The Horrors of Travel

Submitted into Contest #27 in response to: Write a short story that takes place on a train.... view prompt



I’m tired, hungry, want to throw up, and have the growing need to use a bathroom. Dragging my heavy suitcase from the cramped taxi to the busy bus station did not help with my irritability either. By the time I got onto the red line that you must board on the green platform, of which two are closed because of construction, I was ready to scream at the next person who waved a newspaper in my face while screaming at me in no less than five different languages. 

I drag my suitcase into the aisle of the cramped train, find the seat that reads E4, miraculously get my carryon into the cramped overhead compartment, and collapse rather satisfied into my seat. 

As my body makes impact, my stomach lets out a monstrous growl that has the elderly couple across the row who had been eyeing me throughout my entire endeavor gasp. I shush the angry beast by placing a comforting hand over it. 

The couple now shares a look that clearly communicates how sane they believe me to be. I try to put on my most sinister expression as I dig through my backpack. The two start whispering, the husband pulling his wife closer to her. Their eyes continue to widen as I push my hand deeper into my bag. When I finally start to pull out my objective (a pink fluffy pencil case with neon orange polka dots) the wife almost swoons into her husband's arms before realizing the object I hold is harmless. 

As she composes herself, I relax to watch the flashing scenery pass by. My destination is a small town in the Northern prefecture of Japan. A quaint town filled with rice patties and tomato farms. I’ve embarked on this journey to see my older brother who had moved here over four years ago. We have never been the closest, but I used missing him as an excuse to finally take an adventure into the unknown. 

My first step into the unknown was catching a ride on the world-renowned bullet trains that run throughout mainland Japan. Instead of taking an entire day of finding connecting routes, I will simply be riding this majestic, sleck, maglift beast!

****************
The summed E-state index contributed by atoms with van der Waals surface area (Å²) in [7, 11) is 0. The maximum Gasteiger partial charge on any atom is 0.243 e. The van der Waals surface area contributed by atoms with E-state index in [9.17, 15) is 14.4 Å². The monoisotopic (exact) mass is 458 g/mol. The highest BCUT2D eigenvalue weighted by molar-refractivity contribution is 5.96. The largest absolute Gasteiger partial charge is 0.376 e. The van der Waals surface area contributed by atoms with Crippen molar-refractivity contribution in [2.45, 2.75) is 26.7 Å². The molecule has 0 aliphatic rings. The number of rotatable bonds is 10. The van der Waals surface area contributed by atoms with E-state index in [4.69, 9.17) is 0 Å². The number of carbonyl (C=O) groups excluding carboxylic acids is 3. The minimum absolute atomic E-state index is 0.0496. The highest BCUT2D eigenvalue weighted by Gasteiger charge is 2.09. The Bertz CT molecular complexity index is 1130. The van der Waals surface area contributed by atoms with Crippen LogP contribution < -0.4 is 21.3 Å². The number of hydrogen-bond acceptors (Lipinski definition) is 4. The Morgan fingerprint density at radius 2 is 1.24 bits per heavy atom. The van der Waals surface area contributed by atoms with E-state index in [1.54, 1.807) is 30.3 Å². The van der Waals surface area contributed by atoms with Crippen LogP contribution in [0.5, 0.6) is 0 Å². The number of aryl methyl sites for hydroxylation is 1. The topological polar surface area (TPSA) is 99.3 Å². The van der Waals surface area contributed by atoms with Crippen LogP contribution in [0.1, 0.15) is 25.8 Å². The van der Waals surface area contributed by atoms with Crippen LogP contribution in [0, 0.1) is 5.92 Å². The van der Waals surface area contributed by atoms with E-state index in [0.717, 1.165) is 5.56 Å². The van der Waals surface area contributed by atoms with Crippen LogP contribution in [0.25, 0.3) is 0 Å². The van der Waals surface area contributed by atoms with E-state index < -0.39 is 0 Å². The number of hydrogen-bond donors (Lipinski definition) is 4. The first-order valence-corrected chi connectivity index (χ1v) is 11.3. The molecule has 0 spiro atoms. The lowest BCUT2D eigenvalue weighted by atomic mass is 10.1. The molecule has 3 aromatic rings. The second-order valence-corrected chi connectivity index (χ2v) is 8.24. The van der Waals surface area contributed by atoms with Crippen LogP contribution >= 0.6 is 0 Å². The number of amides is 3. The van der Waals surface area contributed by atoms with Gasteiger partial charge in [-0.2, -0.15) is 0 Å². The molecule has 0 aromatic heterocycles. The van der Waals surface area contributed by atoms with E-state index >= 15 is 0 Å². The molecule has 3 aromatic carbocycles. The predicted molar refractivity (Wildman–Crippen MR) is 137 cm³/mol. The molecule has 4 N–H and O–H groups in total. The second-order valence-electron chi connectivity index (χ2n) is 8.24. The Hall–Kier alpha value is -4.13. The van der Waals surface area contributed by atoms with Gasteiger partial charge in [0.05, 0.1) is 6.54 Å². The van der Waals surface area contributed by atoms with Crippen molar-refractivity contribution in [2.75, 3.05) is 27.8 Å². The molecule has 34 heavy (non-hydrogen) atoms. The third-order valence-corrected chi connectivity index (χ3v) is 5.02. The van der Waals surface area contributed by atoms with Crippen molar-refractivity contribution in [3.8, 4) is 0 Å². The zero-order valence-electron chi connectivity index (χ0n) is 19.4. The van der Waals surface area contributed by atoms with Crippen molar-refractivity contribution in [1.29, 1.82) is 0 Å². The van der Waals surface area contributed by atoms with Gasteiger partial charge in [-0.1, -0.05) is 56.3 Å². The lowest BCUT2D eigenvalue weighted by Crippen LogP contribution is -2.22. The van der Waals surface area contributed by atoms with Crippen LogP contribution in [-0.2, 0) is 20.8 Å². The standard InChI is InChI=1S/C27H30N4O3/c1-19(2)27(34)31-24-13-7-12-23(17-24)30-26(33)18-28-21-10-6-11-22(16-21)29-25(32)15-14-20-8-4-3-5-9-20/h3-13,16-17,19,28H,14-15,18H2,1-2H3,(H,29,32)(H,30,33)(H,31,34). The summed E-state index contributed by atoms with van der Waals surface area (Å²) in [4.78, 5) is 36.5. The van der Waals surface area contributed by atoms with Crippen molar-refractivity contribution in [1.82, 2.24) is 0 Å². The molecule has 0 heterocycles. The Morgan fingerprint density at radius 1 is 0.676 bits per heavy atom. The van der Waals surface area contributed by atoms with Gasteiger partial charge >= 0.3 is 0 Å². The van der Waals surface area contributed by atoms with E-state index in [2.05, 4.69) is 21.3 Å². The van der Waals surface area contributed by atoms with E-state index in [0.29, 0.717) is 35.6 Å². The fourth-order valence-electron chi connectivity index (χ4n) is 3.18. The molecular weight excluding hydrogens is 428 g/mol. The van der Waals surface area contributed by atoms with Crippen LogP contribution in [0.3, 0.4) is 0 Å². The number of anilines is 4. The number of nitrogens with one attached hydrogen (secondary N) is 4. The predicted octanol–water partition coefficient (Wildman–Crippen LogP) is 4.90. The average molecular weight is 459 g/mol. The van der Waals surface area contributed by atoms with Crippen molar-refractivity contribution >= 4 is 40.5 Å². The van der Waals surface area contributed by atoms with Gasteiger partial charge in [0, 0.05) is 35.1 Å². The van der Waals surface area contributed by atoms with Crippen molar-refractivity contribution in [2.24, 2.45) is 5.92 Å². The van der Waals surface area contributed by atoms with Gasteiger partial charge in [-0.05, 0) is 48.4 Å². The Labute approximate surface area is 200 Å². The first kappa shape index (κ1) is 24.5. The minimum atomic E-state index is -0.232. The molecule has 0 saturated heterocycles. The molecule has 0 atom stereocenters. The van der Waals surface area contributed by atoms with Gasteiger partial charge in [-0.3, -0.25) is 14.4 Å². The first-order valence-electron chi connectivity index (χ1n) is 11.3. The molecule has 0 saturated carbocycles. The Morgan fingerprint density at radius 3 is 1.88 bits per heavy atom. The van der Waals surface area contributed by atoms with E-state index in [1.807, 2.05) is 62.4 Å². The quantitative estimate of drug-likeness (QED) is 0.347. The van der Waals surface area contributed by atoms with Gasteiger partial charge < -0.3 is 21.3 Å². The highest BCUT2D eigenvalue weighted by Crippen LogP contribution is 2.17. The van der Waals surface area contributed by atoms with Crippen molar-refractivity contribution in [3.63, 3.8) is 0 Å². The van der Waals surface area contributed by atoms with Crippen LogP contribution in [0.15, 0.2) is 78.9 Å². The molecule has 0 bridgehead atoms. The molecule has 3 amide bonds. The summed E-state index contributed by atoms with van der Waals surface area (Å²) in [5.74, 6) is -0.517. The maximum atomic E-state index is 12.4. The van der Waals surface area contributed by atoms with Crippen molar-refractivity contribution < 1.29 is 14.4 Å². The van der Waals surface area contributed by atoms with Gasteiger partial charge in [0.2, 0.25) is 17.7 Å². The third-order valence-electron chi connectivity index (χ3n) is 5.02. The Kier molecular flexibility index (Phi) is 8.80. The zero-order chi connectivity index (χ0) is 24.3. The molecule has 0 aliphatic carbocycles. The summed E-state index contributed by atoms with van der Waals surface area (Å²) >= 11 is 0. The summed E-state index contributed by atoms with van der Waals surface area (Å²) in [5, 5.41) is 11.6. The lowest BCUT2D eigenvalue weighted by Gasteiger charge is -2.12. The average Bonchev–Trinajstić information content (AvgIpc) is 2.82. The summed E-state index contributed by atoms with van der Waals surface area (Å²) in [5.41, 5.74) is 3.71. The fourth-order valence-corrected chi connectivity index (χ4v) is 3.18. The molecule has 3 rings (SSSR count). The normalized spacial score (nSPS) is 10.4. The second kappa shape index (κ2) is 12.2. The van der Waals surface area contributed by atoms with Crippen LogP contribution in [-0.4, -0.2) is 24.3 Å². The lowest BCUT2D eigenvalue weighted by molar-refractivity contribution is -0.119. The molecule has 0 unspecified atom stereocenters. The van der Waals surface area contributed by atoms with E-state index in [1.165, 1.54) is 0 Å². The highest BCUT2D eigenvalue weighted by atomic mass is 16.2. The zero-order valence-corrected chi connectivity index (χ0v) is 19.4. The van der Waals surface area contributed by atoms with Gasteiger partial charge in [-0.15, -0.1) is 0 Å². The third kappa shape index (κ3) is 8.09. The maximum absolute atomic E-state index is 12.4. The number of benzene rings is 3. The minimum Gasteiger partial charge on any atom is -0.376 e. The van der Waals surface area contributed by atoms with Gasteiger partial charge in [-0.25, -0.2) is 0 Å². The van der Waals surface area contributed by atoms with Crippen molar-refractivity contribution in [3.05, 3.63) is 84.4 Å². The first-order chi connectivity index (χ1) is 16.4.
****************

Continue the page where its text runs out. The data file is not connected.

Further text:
I let my head fall back on the cushioned headrest, relishing the relief that sitting down awards me. I have no more taxis to ride, no more conversations to stumble through, and most importantly: no more trains to catch!  

Relief washes over me for the first time since I rolled out of my comfy bed a full twenty hours ago to make my flight. 

My head lols to the side as the train starts to move. It starts as a steady hum, before reaching a frequency that was almost unnoticeable. As we speed up, my body seemed to become suction cupped to the seat. Every few minutes I would carefully pry myself away from the backrest only to be pulled gently back. And the windows! The flashing of green and blue! Seeing cities and towns roll into empty fields, only to be broken by erratic tunnels through monstrous mountains. 

The serenity of it aids in my attempt to get my first few minutes of sleep since I embarked on this journey. 

Just as my sense of reality was starting to fade, my seat jolted. Startled, groggy, and more irritated than ever, I look over my shoulder accusingly only to find the bright smiling face of a seven year old girl. Her hair delicately pulled back into a sleek bun with flower combs holding it in place. She wears a beautiful lavender kimono with bold red accents. I smile at her, simply not finding the energy needed to scold such an adorable child. 

Turning back around, I pull a book out of my bag. Cracking the spine and inhaling the fresh smell of a new book always calms me. Only two paragraphs in, I’m hooked. The tale starts to take me away from this train. Then another violent kick sets me forward in the seat, causing me to not only fall forward but also drop my book.

Leaning over to tenderly pick it up I feel a growing sense of aggravation. I lean back, and before a whole second passes, my seat is once more kicked, forcing me to move forward and drop my book once more.

After picking up the mistreated book, I sit with my back perfectly straight on the edge of my chair. I’m too hungry and tired to deal with an indignant child!

Flipping through the now creased and bent pages, I scan to find my place. As I try to maintain my composure my chair is knocked forward repeatedly. She acts almost as a metronome, keeping time as I become steadily more insane. 

My anger continues to mount until I reach my breaking point. Turning around in my seat I hold my finger up in the universal sign scolding mothers give their children. To match, I place a stern expression on my face. 

The girl’s smile only grows. She laughs, clapping her hands together excitedly and copying my scolding gesture.

Then I watch her as she kicks my seat once more.

“No!” My voice is forceful and probably far too loud to be used on a train when scolding a child that is neither mine or even mildly known to me. I flush deeply, turning around once more in my seat and leaning back against the headrest. I shut my eyes, as my seat continues to jump forward rhythmically. 

Upon opening my eyes, I see the elderly couple staring at me once more. I try to put on at least an amiable expression but it definitely comes off as constipated or otherwise unwell. The wife looks to her husband, sighs, and gets up. 

She comes closer to me and I tense, fearing the inevitable attempt at conversation, but she walks past me and speaks to the girl in a hushed tone. The lady returns to her husband, and I lean back to enjoy the rest of the trip. 

February 07, 2020 21:04

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